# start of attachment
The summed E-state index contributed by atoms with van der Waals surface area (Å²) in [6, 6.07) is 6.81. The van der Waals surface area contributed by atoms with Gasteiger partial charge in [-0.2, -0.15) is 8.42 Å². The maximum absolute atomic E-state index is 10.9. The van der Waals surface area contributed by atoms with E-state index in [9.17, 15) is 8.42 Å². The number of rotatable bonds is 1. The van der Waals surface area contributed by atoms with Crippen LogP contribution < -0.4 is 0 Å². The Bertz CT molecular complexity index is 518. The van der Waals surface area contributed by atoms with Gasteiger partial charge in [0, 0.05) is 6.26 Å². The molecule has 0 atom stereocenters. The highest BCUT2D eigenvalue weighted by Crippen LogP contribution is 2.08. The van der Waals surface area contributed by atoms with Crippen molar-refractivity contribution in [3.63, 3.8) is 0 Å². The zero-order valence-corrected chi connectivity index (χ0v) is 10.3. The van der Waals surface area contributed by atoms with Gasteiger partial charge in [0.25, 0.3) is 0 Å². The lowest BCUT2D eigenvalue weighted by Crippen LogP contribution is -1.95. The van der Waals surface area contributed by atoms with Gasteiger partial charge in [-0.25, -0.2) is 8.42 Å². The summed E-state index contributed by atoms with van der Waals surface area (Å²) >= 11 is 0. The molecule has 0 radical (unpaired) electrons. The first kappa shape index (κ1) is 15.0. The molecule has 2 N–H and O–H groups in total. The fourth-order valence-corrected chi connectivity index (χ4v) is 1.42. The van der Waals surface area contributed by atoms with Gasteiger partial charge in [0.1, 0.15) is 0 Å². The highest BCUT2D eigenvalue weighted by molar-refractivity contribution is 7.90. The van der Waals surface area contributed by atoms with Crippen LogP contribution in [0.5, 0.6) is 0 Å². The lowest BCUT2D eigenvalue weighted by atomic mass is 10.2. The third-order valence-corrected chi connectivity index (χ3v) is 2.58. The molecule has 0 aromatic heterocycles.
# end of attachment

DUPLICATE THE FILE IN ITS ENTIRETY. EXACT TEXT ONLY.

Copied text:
The summed E-state index contributed by atoms with van der Waals surface area (Å²) in [6, 6.07) is 6.81. The van der Waals surface area contributed by atoms with Gasteiger partial charge in [-0.2, -0.15) is 8.42 Å². The maximum absolute atomic E-state index is 10.9. The van der Waals surface area contributed by atoms with E-state index in [9.17, 15) is 8.42 Å². The number of rotatable bonds is 1. The van der Waals surface area contributed by atoms with Crippen LogP contribution < -0.4 is 0 Å². The Bertz CT molecular complexity index is 518. The van der Waals surface area contributed by atoms with Gasteiger partial charge in [0, 0.05) is 6.26 Å². The molecule has 0 atom stereocenters. The highest BCUT2D eigenvalue weighted by Crippen LogP contribution is 2.08. The van der Waals surface area contributed by atoms with Crippen molar-refractivity contribution in [3.63, 3.8) is 0 Å². The zero-order valence-corrected chi connectivity index (χ0v) is 10.3. The van der Waals surface area contributed by atoms with Gasteiger partial charge in [0.25, 0.3) is 0 Å². The lowest BCUT2D eigenvalue weighted by Crippen LogP contribution is -1.95. The van der Waals surface area contributed by atoms with Gasteiger partial charge in [-0.25, -0.2) is 8.42 Å². The summed E-state index contributed by atoms with van der Waals surface area (Å²) >= 11 is 0. The molecule has 0 radical (unpaired) electrons. The first kappa shape index (κ1) is 15.0. The molecule has 2 N–H and O–H groups in total. The fourth-order valence-corrected chi connectivity index (χ4v) is 1.42. The van der Waals surface area contributed by atoms with Gasteiger partial charge in [0.1, 0.15) is 0 Å². The highest BCUT2D eigenvalue weighted by molar-refractivity contribution is 7.90. The van der Waals surface area contributed by atoms with Crippen LogP contribution in [0.5, 0.6) is 0 Å². The lowest BCUT2D eigenvalue weighted by atomic mass is 10.2. The third-order valence-corrected chi connectivity index (χ3v) is 2.58. The molecule has 0 aromatic heterocycles.